Finally, MARKETING. We feel the A.N.A. has been weak on identifying “who our members are” and where they come from in terms of their specific interests and the interplay of their own personal backgrounds. By recognizing and promoting the modern member the American Numismatic Association can better satisfy the different needs of the collector and dealer of 2022. Taking a poll tonight on print versus Internet access to The Numismatist magazine – the Organization’s flagship – we see that a majority of members still prefer the printed version in their hands. We are exploring whether this is the preferred format at all levels, as one of the savings proposals seriously under consideration at this time is to provide The Numismatist annually in nine printed paper magazines and three as online-only versions. Stay tuned on this and keep your Regional Representatives informed on your preferences.
Finally, the Board must also work harder to penetrate outside communities for visibility and mutual benefit; we expect to enhance A.N.A. exposure much more at state and regional hobby events in the coming year or two. We consider the “Roadshow” a potentially great benefit for local publicity and a minimal cost-added draw for fabled rarities from the A.N.A.’s museum to periodically travel to regional events – who doesn’t stop in their tracks at the chance to see up close and personal a million dollar coin such as the 1913 Liberty 5-cent coin or the 1804 dollar? This sort of thing makes for exceptional (and free) local newspaper and television coverage for the hobby.
We expect to push hard in the coming year on all of the wonderful efforts and initiatives that Joe, Shanna, and I have touched on tonight. I can assure you this Board is committed to delivering.
Thank you very much for the reception as well as for all of your suggestions tonight and enthusiastic interaction!
|CSNS Convention||Chicago Coin Company|
|Harlan J. Berk, Ltd.||Kedzie Koins Inc.|
by Paul Hybert.
In my notes in the November, 2021 Chatter, I made a passing mention to an online effort to encourage and support new exhibitors. This article officially announces that effort.
The effort is inspired by some in-person workshops held some years ago, by the Chicago Coin Club, on building an exhibit for presentation at an ANA convention. Although the goal of building exhibits for ANA conventions remains the same, this effort will only use online resources – allowing it to be used by remote members, too! The initial work will be the online presentation of images of draft exhibit frames, to be followed by providing feedback to the exhibitor.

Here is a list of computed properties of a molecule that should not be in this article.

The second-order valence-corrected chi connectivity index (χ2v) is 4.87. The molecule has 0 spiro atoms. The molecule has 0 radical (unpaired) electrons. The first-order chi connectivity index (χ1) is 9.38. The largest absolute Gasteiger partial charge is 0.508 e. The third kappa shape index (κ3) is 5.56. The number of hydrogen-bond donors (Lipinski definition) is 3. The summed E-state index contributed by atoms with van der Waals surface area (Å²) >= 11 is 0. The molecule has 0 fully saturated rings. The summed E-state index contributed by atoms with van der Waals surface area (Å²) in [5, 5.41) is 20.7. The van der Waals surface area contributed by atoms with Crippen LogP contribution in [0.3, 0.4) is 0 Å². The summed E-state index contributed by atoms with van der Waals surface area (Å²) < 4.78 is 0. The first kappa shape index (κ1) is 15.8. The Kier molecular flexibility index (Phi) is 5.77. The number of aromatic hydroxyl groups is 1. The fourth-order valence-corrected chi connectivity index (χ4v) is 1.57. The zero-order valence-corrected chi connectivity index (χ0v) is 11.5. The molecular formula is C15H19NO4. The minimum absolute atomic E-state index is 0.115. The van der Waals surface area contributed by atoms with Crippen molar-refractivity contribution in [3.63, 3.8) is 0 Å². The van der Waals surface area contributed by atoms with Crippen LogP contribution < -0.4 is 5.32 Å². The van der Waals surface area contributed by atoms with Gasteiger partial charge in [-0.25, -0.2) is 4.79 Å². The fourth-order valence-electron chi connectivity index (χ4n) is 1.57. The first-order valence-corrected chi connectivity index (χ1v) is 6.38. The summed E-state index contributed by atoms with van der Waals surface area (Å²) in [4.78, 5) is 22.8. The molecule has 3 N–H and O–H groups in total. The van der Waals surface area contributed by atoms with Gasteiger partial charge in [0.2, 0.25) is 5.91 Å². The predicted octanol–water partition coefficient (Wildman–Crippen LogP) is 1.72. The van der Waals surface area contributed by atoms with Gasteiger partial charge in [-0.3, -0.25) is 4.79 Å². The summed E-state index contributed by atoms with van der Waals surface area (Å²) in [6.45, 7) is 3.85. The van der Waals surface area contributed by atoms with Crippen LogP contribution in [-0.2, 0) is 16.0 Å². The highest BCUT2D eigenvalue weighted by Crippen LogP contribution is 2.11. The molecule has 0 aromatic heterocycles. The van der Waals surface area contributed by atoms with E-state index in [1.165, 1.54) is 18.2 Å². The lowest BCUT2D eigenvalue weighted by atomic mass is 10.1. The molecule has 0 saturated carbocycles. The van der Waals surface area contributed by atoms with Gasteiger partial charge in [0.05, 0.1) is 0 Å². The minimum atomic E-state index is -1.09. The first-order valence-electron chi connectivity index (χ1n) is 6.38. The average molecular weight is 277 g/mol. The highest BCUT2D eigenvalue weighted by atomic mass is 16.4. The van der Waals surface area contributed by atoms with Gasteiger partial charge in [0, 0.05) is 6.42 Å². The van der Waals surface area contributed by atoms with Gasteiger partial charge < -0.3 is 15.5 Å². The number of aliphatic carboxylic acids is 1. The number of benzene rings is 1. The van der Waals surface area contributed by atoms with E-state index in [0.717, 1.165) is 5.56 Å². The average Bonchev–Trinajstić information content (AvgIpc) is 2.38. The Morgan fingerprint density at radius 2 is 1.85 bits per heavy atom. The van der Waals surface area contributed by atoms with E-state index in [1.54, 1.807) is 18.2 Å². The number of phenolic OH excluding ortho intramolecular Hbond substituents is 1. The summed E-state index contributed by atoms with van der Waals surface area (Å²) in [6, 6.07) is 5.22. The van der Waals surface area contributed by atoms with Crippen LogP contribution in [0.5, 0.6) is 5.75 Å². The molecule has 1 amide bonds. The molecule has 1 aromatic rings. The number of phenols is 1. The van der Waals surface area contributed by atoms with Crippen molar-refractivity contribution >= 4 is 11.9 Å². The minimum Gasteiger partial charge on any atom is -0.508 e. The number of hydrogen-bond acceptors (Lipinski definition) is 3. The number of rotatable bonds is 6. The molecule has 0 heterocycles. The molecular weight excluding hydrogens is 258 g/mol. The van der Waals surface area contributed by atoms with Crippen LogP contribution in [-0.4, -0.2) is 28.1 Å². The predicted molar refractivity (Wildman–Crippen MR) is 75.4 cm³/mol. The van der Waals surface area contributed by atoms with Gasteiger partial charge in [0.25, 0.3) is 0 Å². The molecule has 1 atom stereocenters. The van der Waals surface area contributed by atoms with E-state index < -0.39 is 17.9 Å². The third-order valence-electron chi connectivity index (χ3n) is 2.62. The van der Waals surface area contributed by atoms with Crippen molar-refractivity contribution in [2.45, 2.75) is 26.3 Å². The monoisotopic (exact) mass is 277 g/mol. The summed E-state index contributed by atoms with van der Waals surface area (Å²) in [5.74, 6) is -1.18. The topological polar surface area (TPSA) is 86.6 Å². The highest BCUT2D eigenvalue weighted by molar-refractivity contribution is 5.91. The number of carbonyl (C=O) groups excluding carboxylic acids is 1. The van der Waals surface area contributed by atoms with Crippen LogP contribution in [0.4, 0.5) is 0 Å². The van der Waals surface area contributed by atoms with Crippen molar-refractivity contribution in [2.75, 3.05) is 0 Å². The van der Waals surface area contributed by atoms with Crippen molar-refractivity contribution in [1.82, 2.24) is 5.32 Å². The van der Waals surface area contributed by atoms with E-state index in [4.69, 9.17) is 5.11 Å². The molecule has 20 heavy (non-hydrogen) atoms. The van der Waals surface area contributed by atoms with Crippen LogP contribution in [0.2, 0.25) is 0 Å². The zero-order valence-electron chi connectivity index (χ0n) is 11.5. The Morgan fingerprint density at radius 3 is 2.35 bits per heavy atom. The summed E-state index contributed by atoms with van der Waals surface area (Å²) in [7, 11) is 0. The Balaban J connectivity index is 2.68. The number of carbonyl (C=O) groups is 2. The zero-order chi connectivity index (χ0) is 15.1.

The overview page of this project is at: http://www.chicagocoinclub.org/projects/digital_exhibits/overview.html. Please check out the page, and at least one of the three award-winning exhibits by following its link from that page.
Steve Zitowsky, Chair of our club’s Local Host Committee for the 2022 World’s Fair of Money®, has accepted this effort – I will be responsible for it as a member of the Exhibit sub-committee. The only help from the committee during development would be in reviewing the look and feel of the trial page(s) we develop from some old exhibits – comments as to the usefulness would be appreciated, and suggested improvements, too.
To make the ongoing effort work, some volunteers will be needed to offer comments on the submitted draft exhibits. I hope that some experienced club-member exhibitors and judges will volunteer, as they did years ago when we ran a series of in-person clinics on building an exhibit. Maybe we could add an Exhibits channel in the club’s “Discord” discussion program, to allow for feedback by the volunteers – this would also drive traffic to our Discord program.
The application deadline for the Collector Area Exhibits at the 2022 World’s Fair of Money is June 15, so start thinking about your exhibits now! If you would like to use this online resource to help you develop your exhibit, please email me at my personal address or at the Editor’s email address. I would also like to hear from club members who might be interested in saving their exhibit in this manner.